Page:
More than just organic vs. non-organic

Healthy food choices for you and the environment: Beyond Organic

For this edition’s health chat, I’d like to briefly discuss a topic that has a direct effect on everyone. Organic and “health foods” have become increasingly popular and available, thanks to both consumer demand, and availability at markets like Whole Foods. Organic food has great merits, the most well known being that the food is grown or raised without the use of pesticides and other chemicals which can be harmful to human health and the environment. Ideally everyone would eat organic all the time, but it can also be prohibitively expensive – especially when it comes to meat products, which can easily be double the cost of conventional varieties.

I want to mention some additional choices that consumers can make when it comes to meat, fish and poultry, besides organic vs. conventional, that also impact the quality of food, as well as the environment.

If you ever shop at Publix, you have probably noticed their “Greenwise” label for their healthy food products (both organic and conventional). Not long ago, I noticed that they began carrying not only Greenwise fruits, vegetables and packaged goods but also a special Greenwise meat section. These products are not organic, but they are a big step up from conventionally raised beef, pork and poultry.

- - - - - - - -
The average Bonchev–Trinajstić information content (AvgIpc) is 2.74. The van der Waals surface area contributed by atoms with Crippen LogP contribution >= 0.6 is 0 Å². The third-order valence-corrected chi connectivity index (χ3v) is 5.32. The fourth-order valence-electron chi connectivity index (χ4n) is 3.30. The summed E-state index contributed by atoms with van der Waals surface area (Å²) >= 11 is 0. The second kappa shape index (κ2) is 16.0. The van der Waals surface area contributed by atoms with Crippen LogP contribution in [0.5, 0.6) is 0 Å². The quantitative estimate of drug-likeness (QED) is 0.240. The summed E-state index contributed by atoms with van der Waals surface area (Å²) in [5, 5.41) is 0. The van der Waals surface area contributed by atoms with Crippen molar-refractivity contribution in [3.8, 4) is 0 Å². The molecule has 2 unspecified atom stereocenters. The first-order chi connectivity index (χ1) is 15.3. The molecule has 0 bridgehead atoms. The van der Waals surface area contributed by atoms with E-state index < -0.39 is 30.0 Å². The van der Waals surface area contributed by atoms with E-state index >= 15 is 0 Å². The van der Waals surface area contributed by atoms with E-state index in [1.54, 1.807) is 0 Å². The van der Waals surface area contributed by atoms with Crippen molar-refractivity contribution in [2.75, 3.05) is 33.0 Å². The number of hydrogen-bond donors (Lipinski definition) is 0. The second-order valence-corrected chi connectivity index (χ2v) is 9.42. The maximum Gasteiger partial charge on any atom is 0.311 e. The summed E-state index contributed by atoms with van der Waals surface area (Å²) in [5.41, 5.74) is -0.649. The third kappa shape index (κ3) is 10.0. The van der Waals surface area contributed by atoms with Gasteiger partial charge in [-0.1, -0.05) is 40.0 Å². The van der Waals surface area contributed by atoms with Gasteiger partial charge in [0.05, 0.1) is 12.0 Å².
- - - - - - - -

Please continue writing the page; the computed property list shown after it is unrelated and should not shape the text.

The difference is that the animals are “naturally raised” – meaning they are raised in better, more sanitary and healthier conditions than typical livestock. They are not injected with chemical growth hormones which frequently go into conventionally raised cattle and chicken stocks in order to chemically induce weight gain. They also have not been injected with antibiotics. Why would a meat or poultry producer have to inject an animal with antibiotics? Simply, because the animal is raised in such an unsanitary, disease prone (and most likely, inhumane) environment, that if they didn’t do so, the animal would become too sick to be slaughtered and sold to you and your family for consumption! There is debate about the consequences of humans consuming these chemicals, but if you ask me – it can’t be good (especially for developing children)! What’s more, all of these chemicals make their way into groundwater supplies and run off into streams causing all kinds of environmental problems as well.

A huge variety of meat and poultry products is available “naturally raised” at Publix, Whole Foods and other grocers, and, while more expensive than conventional counterparts they are cheaper than organic. Keep an eye out for these products on your next trip to the store or ask your grocer!

I was hoping to get into the issue of farm raised fish – (the popular Atlantic Salmon variety in particular), but I’ve run out of space for this edition. Maybe next issue! Meanwhile, if this topic interests you, I highly recommend a book I have been reading which will be sure to open your eyes to the way food is produced and consumed in our modern world, and choices we can make to help improve our health and the environment. It is called “Harvest for Hope: A Guide to Mindful Eating” written by the fascinating Jane Goodall, who is best known for her groundbreaking work with baboons and chimpanzees in Africa.